Summit Disease Revisited, Warning Graphic!

Images made through a microscope. All subject types.

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Ken Ramos
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Location: lat=35.4005&lon=-81.9841

Summit Disease Revisited, Warning Graphic!

Post by Ken Ramos »

A couple of images of this hopper were posted in Macro under the heading Just a Shell of Its Former Self I suspected that this insect had indeed succumbed to Summit Disease but was unsure and never gave it a second thought until Doug, beetlman, suggested the same. It has been cold and rainy here for the past couple of days, so I ventured not out to retrieve the subject for further examination. However, today is a bit warmer and we have plenty of sunshine, so I went back out this morning and brought the insect in to take a look at it through the Meiji stereomicroscope. :)

Image
Image

As you can see, the results of the disease are not very pretty, as seen in these shots of the head of this, what I now think was, a grasshopper or maybe something akin to. Notice the spikes rising from the eyes and along the legs. At first I believed these to be just part of the insects anatomy until I viewed them under the scope. These are more than likely spore bearing structures that are now dehiscent, having released the spores into the wind :shock:

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This last image is where the legs join the abdomen of the hopper. Here to spikes or spore bearing structures rise from the joint(s) This is one disease out of many that I would not even imagine contracting, even though there are many others that afflict mankind that are just as grusome. This really looks like something out of science fiction rather than science fact. All photographs taken through the Meiji EMZ-13TR @ various levels of magnification, none exceeding 20X (FOV 10mm @ 20X, 21 mm @ 10X) :)

beetleman
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Post by beetleman »

WOW Ken...Amazing photos. I thought those spiky things in your macro photos were part of the insect also. Really gruesome followup and investigation. I just can`t get over those spore spikes :shock: :shock:
Take Nothing but Pictures--Leave Nothing but Footprints.
Doug Breda

rjlittlefield
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Post by rjlittlefield »

What fascinates me about these pictures is that I don't get any sense that the spikes are protruding through the insect's integument. It's like they're just a part of it. Very zen-like: ...and the insect and the spikes were as one. :shock:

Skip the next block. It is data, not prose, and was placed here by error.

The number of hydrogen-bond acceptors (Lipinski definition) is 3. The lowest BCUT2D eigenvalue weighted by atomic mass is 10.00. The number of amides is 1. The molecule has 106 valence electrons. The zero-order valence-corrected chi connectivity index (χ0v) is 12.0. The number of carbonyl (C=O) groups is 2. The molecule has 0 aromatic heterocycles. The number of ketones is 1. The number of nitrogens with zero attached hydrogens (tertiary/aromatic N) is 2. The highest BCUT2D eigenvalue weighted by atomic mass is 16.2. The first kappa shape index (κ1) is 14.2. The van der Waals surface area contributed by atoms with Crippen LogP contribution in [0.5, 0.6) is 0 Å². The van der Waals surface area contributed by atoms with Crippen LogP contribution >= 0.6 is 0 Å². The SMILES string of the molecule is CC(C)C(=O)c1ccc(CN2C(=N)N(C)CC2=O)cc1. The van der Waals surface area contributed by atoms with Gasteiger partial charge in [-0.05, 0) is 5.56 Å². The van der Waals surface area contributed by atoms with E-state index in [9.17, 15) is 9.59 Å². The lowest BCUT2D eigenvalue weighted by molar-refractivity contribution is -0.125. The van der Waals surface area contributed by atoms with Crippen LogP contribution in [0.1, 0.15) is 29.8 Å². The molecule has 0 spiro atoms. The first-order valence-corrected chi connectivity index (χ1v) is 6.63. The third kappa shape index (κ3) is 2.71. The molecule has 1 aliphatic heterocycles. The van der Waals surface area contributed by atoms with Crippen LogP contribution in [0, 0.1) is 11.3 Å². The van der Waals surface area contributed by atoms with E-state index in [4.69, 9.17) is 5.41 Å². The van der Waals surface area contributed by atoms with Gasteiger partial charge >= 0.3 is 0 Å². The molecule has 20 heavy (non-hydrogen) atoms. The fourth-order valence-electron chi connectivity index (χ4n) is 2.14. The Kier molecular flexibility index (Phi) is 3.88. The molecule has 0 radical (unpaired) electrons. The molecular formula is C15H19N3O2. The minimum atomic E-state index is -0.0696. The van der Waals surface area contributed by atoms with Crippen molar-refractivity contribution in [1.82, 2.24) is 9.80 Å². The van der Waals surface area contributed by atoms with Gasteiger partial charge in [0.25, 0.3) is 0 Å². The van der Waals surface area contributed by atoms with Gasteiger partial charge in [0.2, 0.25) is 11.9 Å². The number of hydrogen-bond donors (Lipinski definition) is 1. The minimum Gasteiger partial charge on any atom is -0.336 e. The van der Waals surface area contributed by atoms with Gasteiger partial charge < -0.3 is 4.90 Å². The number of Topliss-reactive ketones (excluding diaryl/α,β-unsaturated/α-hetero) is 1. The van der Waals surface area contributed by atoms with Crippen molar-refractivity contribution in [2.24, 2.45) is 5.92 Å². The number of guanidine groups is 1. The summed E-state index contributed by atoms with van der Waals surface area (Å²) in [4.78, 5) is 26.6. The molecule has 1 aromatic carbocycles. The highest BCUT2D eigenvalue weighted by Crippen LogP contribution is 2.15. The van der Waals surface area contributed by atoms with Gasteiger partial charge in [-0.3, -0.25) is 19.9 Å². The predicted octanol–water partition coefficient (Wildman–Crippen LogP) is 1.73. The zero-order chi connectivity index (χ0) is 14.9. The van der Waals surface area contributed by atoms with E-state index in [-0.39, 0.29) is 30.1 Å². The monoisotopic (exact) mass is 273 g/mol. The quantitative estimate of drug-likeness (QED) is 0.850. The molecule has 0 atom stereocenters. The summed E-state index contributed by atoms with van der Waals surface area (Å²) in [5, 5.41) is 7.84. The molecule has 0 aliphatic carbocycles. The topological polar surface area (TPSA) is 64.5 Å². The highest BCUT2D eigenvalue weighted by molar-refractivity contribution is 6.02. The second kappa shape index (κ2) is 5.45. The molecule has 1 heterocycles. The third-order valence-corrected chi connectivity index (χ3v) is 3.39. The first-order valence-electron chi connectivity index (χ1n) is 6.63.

Great photos, Ken. :smt023

--Rik

Ken Ramos
Posts: 7208
Joined: Thu Jul 27, 2006 2:12 pm
Location: lat=35.4005&lon=-81.9841

Post by Ken Ramos »

Rik replied:
What fascinates me about these pictures is that I don't get any sense that the spikes are protruding through the insect's integument. It's like they're just a part of it.
This is what threw me off when I first photographed the hopper and I now do believe it was once a hopper after doing a little more research on Summit Disease. It seems that there are variations to the disease and one is particulary prone to infecting grasshoppers. It does look as though the spore bearing structures are part of the hoppers anatomy, however, the closer I looked at, what I can only regard as a hypothallus, it appears as though they are not. Somewhat similar I think to the fruiting bodies of myxomycetes.

Doug replied:
I just can`t get over those spore spikes
Me neither Doug, something nightmares or terrors could develop from if you were to dwell on the possiblity that they may have infected you while investigating them. If, perhaps, I disappear from the forums, look for me on the evening news hanging from the Empire State fending off F/A 18 Hornets and Apache helios, with numerous spikes extending from my torn flesh. Got to get those spores into the wind you know! :shock:

Thanks guys :D

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